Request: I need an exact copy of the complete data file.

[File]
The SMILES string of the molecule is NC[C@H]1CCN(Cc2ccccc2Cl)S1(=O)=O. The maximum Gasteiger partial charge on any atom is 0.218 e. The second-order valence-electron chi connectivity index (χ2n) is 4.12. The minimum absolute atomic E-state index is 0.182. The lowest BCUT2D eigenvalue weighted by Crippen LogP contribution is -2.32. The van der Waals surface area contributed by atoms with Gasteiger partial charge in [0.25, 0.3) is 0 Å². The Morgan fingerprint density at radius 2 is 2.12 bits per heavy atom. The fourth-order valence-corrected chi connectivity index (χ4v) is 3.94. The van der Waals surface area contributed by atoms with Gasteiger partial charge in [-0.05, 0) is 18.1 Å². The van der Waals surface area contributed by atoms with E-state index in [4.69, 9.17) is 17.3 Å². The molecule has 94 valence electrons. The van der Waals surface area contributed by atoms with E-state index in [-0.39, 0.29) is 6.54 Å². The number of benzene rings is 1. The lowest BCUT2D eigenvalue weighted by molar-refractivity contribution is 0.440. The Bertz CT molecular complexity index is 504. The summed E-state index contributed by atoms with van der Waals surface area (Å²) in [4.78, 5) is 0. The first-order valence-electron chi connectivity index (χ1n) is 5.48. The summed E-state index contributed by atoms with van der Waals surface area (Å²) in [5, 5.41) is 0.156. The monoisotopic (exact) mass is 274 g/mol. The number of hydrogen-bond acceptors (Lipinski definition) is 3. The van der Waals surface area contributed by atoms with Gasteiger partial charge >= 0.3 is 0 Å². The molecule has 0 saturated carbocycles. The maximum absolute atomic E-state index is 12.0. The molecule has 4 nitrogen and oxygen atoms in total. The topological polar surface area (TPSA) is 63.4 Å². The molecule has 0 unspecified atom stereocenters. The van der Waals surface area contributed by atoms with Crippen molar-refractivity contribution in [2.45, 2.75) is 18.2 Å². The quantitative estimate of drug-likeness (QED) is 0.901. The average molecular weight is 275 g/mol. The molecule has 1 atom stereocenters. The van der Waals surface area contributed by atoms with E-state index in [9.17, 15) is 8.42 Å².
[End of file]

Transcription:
The SMILES string of the molecule is NC[C@H]1CCN(Cc2ccccc2Cl)S1(=O)=O. The maximum Gasteiger partial charge on any atom is 0.218 e. The second-order valence-electron chi connectivity index (χ2n) is 4.12. The minimum absolute atomic E-state index is 0.182. The lowest BCUT2D eigenvalue weighted by Crippen LogP contribution is -2.32. The van der Waals surface area contributed by atoms with Gasteiger partial charge in [0.25, 0.3) is 0 Å². The Morgan fingerprint density at radius 2 is 2.12 bits per heavy atom. The fourth-order valence-corrected chi connectivity index (χ4v) is 3.94. The van der Waals surface area contributed by atoms with Gasteiger partial charge in [-0.05, 0) is 18.1 Å². The van der Waals surface area contributed by atoms with E-state index in [4.69, 9.17) is 17.3 Å². The molecule has 94 valence electrons. The van der Waals surface area contributed by atoms with E-state index in [-0.39, 0.29) is 6.54 Å². The number of benzene rings is 1. The lowest BCUT2D eigenvalue weighted by molar-refractivity contribution is 0.440. The Bertz CT molecular complexity index is 504. The summed E-state index contributed by atoms with van der Waals surface area (Å²) in [4.78, 5) is 0. The first-order valence-electron chi connectivity index (χ1n) is 5.48. The summed E-state index contributed by atoms with van der Waals surface area (Å²) in [5, 5.41) is 0.156. The monoisotopic (exact) mass is 274 g/mol. The number of hydrogen-bond acceptors (Lipinski definition) is 3. The van der Waals surface area contributed by atoms with Gasteiger partial charge >= 0.3 is 0 Å². The molecule has 0 saturated carbocycles. The maximum absolute atomic E-state index is 12.0. The molecule has 4 nitrogen and oxygen atoms in total. The topological polar surface area (TPSA) is 63.4 Å². The molecule has 0 unspecified atom stereocenters. The van der Waals surface area contributed by atoms with Crippen molar-refractivity contribution in [2.45, 2.75) is 18.2 Å². The quantitative estimate of drug-likeness (QED) is 0.901. The average molecular weight is 275 g/mol. The molecule has 1 atom stereocenters. The van der Waals surface area contributed by atoms with E-state index in [9.17, 15) is 8.42 Å².